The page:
Once he murders his victim, a serial killer's tactics for disposal of the body remain entirely self-centered. If, for example, he takes the time and effort to bury his victim's remains, he almost certainly does this not out of any last-minute concession toward decency, but, instead, simply to hide the evidence. Should conditions be favorable, he will simply dump the body unceremoniously someplace where prompt discovery is unlikely, unwilling either to make the effort to dig, or risk being seen digging, anything so eye-catching as a body-sized hole in the ground.
Eager though he may be to be rid of the victim's body, a typical serial killer, if he has a choice, is not apt to dispose of the body in open view, where it can be quickly and easily found. Although certain serial killers have done exactly this, taking additional and special delight in flaunting their atrocities, I believe most have no desire to advertise what they have done. They have already had their excitement and experienced their relief. Anything else is anticlimactic. They may go to great lengths to cover up their tracks, only so that a body cannot be traced back to them. One Florida serial killer, Danny Rolling, took a great deal of pleasure in strategically and carefully positioning his dead victims in the most shocking pose he could concoct. When police entered the victims' rooms, they were greeted by the deceased bodies positioned in a variety of graphic and ghastly poses.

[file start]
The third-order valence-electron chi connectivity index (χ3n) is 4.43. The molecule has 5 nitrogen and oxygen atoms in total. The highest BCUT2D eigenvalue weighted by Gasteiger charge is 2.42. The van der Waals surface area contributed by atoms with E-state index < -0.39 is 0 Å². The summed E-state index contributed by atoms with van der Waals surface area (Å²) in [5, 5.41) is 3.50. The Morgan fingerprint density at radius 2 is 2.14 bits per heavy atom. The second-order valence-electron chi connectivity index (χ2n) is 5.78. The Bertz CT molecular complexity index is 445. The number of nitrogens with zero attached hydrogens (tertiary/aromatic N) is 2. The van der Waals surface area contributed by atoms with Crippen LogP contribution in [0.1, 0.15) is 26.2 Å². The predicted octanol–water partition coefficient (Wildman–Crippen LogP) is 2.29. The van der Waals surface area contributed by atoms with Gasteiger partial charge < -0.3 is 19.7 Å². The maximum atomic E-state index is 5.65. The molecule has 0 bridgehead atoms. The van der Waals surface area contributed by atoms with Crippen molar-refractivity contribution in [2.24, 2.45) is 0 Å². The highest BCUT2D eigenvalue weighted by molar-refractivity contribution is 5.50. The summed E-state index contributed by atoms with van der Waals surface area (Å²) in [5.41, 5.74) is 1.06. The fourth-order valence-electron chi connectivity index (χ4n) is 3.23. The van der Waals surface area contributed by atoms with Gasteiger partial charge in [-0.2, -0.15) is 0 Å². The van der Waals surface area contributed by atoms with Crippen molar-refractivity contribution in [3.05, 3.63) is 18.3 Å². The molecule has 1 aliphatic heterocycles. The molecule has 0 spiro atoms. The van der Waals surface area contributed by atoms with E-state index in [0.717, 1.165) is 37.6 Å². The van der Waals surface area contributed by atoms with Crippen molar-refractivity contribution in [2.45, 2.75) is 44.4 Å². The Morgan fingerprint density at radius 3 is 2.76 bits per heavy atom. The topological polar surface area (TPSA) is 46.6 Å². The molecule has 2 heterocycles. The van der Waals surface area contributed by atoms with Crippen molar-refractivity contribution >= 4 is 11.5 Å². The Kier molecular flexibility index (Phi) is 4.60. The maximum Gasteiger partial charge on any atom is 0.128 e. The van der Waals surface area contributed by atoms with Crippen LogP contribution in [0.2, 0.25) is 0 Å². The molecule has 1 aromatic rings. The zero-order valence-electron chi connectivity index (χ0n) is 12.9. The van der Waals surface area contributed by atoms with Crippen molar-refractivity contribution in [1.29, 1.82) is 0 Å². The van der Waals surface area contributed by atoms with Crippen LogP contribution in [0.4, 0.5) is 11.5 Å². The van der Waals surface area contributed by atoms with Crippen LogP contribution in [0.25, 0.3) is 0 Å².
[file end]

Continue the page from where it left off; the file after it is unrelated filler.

A serial killer generally does have an idea for where he wants to dispose of the victim's remains, or at least, he has a general idea of the type of locale that would best suit his needs. Usually, this is a remote or secluded locale, a place where he can discard the victim's body quickly and without the likelihood of being seen, yet which affords some ready concealment over his victim's remains. If the whole violent episode occurred at such a locale in the first place, he will simply kill and leave his victim right there. If not, he will generally always put forth some effort to reach a secluded and preferred dumping ground. But, as always, his every action will be governed solely by self concern.